Advertisers need to develop new content strategies: Google MENA

Advertisers today have a lot more opportunities to reach out to consumers simply because people are now using multiple digital devices, said Google MENA

Asma Ajroudi

Published: Updated:

Advertisers today have a lot more opportunities to reach out to consumers simply because people are now simultaneously using multiple digital devices, said Head of Agency at Google MENA Rayan Karaky Tuesday at the Digital Media Forum (DMF) in Dubai.

“We say that today consumers don’t have time at all. Not really! Consumers have a lot more time today because before they were consuming 12 hours of TV. Now they are consuming 12 hours of TV plus 12 hours of mobile at the same time,” Karaky said during his key-note speech at the forum.

“So they are actually consuming 24 hours of media in just 12 hours,” he added.

With the rapid growth and far-reaching access to technology, consumer habits are experiencing change, and so should marketers and advertisers, Karaky noted.

“Consumers are expecting content every single day. So how are you going to be able to produce multiple TVCs [television commercials] throughout the year? You won’t,” he said, in reference to the high expenses in filming television ads.

Relying on analytics coming back from consumers’ usage and interaction with brands on digital platforms, advertising agencies need to come to realize this change in consumers’ behavior and produce content accordingly.

“That’s why you have to start thinking about a content strategy. And the news splash is that big marketers are going to start to hire content creators in-house if the [advertising] agencies don’t wake up and play this game.”

“Unfortunately, 95 percent of the advertisers who use YouTube or Facebook place their TVCs on YouTube or Facebook. It is like somebody walking you into their showroom and you show him the same car that is on the window. What is the point? They are actually walking in so they are asking to be engaged. Show them something different; open the car and show them the inside.”

Quoting the famed saying of U.S. scholar Brené Brown, “Maybe stories are just data with a soul,” Karaky concluded: “You can’t tell a story without data. So if you don’t have data today the story you are telling is maybe irrelevant.”

In support, the director of global market research company Ipsos in the Middle East, Africa and Pakistan also highlighted the multi-device usage across GCC populations while watching television.

“Family time is key for this region, traditionally that could be spending time in front of TV. But of course now family time also means friends time,” said Gareth Deere.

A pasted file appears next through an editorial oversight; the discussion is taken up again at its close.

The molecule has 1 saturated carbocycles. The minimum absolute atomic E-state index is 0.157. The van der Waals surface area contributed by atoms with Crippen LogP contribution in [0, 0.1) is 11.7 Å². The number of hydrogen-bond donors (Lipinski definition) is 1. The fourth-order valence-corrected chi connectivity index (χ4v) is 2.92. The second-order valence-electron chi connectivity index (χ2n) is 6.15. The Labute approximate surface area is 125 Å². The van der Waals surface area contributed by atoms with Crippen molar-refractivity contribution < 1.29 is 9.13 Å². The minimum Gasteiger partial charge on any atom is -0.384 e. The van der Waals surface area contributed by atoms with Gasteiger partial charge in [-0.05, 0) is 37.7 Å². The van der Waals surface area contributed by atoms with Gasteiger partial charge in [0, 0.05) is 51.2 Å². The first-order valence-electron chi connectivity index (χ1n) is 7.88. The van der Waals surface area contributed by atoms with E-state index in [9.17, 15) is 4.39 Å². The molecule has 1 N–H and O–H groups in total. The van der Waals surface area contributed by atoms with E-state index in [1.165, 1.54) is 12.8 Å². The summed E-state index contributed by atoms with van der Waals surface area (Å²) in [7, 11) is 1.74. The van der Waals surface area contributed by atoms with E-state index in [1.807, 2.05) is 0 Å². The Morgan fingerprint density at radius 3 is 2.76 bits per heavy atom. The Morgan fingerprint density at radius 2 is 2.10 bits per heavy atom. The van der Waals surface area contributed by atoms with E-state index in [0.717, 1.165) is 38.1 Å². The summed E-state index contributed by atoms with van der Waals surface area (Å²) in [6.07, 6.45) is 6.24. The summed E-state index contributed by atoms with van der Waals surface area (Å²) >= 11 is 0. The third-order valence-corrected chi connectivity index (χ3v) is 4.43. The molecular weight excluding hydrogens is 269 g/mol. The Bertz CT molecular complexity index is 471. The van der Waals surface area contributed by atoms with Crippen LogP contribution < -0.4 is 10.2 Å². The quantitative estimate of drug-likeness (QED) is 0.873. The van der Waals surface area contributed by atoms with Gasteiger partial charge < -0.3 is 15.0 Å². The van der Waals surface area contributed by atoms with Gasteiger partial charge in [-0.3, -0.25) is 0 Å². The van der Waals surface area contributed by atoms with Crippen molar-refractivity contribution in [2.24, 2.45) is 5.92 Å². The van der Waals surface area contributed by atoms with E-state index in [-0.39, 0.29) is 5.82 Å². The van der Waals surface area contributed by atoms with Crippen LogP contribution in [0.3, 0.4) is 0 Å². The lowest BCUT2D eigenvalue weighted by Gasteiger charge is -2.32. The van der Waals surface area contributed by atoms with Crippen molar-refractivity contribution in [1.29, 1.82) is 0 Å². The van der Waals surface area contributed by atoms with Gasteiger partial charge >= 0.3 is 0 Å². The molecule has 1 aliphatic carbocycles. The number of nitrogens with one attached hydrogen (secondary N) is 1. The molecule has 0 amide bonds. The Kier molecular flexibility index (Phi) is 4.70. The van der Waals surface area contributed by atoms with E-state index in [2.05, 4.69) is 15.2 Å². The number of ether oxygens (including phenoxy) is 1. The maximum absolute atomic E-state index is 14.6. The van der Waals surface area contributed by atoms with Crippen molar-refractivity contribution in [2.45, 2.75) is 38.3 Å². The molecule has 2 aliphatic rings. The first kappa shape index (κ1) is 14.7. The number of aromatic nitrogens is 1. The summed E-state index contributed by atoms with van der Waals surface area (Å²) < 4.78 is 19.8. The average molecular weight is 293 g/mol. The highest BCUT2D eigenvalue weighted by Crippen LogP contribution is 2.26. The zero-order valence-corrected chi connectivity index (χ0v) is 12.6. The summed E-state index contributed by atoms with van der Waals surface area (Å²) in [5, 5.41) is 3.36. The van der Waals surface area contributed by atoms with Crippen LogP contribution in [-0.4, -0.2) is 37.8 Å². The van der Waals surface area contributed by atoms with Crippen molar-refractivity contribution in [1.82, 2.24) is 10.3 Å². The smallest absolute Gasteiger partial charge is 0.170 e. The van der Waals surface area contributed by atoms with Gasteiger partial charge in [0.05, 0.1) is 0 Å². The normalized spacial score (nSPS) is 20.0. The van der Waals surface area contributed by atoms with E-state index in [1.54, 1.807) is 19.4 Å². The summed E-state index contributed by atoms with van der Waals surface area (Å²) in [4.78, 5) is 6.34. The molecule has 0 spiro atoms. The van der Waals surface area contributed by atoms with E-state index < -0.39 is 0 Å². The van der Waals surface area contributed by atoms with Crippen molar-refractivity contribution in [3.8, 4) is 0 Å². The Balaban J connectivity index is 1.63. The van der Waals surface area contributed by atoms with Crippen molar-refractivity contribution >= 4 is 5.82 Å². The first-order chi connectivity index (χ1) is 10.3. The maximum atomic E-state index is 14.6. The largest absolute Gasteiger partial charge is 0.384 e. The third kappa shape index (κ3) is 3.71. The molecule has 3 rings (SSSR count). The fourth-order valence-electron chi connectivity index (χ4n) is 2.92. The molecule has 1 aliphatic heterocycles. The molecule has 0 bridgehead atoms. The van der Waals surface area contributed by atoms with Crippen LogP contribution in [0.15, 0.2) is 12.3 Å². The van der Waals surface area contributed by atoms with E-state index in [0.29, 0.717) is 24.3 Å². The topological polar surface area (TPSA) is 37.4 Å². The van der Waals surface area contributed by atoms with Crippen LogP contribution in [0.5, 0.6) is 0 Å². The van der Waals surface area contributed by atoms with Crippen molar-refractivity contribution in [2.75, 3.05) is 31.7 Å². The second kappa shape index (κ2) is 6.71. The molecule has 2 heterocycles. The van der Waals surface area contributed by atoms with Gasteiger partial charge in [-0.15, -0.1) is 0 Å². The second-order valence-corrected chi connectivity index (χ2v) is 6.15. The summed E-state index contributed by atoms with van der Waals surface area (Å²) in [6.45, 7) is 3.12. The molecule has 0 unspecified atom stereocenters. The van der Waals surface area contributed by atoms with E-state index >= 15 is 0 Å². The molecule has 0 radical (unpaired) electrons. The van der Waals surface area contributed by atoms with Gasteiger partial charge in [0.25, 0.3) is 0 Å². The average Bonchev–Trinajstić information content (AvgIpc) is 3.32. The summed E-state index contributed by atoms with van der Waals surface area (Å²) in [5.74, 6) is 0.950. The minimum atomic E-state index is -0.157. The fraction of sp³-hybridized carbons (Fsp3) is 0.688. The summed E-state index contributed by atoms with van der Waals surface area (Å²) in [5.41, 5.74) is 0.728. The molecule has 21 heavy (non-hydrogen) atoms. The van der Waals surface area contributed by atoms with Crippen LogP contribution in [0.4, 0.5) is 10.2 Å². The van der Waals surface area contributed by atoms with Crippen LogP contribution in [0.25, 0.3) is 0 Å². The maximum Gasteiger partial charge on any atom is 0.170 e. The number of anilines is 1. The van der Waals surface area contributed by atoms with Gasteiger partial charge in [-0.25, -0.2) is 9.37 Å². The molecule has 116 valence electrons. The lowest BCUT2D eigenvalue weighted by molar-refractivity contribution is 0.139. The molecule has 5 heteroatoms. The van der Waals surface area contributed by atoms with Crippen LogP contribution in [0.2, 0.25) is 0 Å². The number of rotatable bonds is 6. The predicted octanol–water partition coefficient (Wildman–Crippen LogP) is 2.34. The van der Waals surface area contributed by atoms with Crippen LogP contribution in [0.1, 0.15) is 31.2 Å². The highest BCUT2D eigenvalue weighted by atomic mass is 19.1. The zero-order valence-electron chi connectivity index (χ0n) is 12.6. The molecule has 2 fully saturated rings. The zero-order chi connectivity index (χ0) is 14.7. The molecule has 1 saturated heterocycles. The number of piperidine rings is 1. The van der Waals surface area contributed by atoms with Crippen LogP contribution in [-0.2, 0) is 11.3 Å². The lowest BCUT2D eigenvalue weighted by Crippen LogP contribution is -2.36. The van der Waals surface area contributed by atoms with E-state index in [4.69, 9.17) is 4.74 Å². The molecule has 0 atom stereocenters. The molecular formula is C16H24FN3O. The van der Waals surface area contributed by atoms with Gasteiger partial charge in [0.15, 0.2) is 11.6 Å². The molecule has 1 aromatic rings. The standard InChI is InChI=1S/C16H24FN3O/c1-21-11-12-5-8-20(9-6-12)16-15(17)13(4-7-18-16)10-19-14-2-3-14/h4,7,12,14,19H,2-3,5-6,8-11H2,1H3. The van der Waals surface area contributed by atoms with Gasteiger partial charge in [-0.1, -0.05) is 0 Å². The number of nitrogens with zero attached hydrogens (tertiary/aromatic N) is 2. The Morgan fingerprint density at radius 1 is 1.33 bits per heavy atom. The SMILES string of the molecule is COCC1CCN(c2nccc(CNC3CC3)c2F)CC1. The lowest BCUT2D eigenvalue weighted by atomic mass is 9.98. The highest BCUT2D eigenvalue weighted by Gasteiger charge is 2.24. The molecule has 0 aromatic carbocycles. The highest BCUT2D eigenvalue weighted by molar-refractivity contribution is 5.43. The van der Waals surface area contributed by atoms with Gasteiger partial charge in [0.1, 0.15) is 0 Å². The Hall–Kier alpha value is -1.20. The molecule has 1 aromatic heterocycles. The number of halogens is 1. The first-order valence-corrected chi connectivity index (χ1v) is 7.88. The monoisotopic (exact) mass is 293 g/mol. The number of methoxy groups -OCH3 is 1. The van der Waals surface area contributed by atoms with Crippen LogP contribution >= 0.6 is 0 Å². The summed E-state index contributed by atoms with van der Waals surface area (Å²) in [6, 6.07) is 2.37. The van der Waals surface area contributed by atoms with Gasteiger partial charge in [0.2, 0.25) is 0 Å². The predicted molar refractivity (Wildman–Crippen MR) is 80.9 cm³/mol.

“So while watching TV in a lounge, people are also on their devices doing a lot of things: talking to friends on social media, maybe watching videos on YouTube or something.”

In terms of devices being used while watching television, 80 percent of people in the United Arab Emirates use smartphones; 31 percent use desktops, and 4 percent use tablets. In Saudi Arabia, 13 percent use tablets and 77 percent use smartphones.

Smartphones penetration in the UAE has generally increased by 19 percent in 2014, reaching 91 percent of the country’s population; 86 percent of the Kuwaiti population; and 79 percent of the population in Saudi Arabia, according to Ipsos.

Speaking to Al Arabiya News, Deere said that advertisers, including big corporations, have not quite understood how to make use of the time being spent on digital platforms by people in the MENA region “to deploy the correct type of advert or the correct type of content to the right people.”

“One of the important things for us is that big advertisers, which ultimately drive this market, are being mandated from their global headquarters to have a substantial percentage of their budget dedicated for digital.

“The argument for that is it should be more efficient [and] it should be more cost-effective. So, there is a big demand right now to understand how to best deploy it here because this region is different than other markets,” Deere continued, adding that, for example, the “extreme high consumption and appeal for video content online” wouldn’t happen elsewhere.

One of the reasons behind such interest in video content, which especially stands out in Saudi Arabia, is the limited options of out-of-home activities, said Deere.

“It is appealing to people because it gives them access to things to which they otherwise don’t have,” explained Deere.

DMF kicked off on Tuesday and will continue until March 25.

This year’s forum, themed “Digital Technology: Bringing the Future Closer,” has hosted internationally-recognized key-note speakers such as Naseem Javed, president of ABC Namebank; Igor Beuker, internationally recognized professional speaker and marketing and media expert; and Fares Abouhamed, president of Interone Resonance Middle East LLC, chairman and world president of the International Advertising Association.